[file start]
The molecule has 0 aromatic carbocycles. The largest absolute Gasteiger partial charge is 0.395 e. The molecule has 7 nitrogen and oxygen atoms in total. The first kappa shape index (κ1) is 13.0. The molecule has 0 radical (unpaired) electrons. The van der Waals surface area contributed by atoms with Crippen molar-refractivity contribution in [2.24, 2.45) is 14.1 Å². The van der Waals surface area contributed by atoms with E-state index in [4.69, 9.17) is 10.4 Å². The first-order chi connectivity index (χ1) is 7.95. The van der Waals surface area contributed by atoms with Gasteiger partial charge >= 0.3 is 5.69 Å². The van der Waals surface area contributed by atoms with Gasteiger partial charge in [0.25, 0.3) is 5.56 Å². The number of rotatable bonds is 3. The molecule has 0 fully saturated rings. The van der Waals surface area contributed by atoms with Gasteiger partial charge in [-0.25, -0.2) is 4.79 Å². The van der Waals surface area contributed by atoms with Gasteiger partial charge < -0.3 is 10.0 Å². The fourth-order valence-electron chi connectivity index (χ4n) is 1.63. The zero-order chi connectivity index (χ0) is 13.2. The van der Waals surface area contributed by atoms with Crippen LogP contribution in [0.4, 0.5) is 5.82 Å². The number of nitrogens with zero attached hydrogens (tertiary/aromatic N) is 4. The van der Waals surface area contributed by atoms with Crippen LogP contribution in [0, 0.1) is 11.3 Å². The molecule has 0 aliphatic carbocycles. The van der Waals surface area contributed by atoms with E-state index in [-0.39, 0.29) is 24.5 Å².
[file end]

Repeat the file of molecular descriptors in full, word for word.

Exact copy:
The molecule has 0 aromatic carbocycles. The largest absolute Gasteiger partial charge is 0.395 e. The molecule has 7 nitrogen and oxygen atoms in total. The first kappa shape index (κ1) is 13.0. The molecule has 0 radical (unpaired) electrons. The van der Waals surface area contributed by atoms with Crippen molar-refractivity contribution in [2.24, 2.45) is 14.1 Å². The van der Waals surface area contributed by atoms with E-state index in [4.69, 9.17) is 10.4 Å². The first-order chi connectivity index (χ1) is 7.95. The van der Waals surface area contributed by atoms with Gasteiger partial charge >= 0.3 is 5.69 Å². The van der Waals surface area contributed by atoms with Gasteiger partial charge in [0.25, 0.3) is 5.56 Å². The number of rotatable bonds is 3. The molecule has 0 fully saturated rings. The van der Waals surface area contributed by atoms with Gasteiger partial charge in [-0.25, -0.2) is 4.79 Å². The van der Waals surface area contributed by atoms with Gasteiger partial charge < -0.3 is 10.0 Å². The fourth-order valence-electron chi connectivity index (χ4n) is 1.63. The zero-order chi connectivity index (χ0) is 13.2. The van der Waals surface area contributed by atoms with Crippen LogP contribution in [0.4, 0.5) is 5.82 Å². The number of nitrogens with zero attached hydrogens (tertiary/aromatic N) is 4. The van der Waals surface area contributed by atoms with Crippen LogP contribution in [0, 0.1) is 11.3 Å². The molecule has 0 aliphatic carbocycles. The van der Waals surface area contributed by atoms with E-state index in [-0.39, 0.29) is 24.5 Å².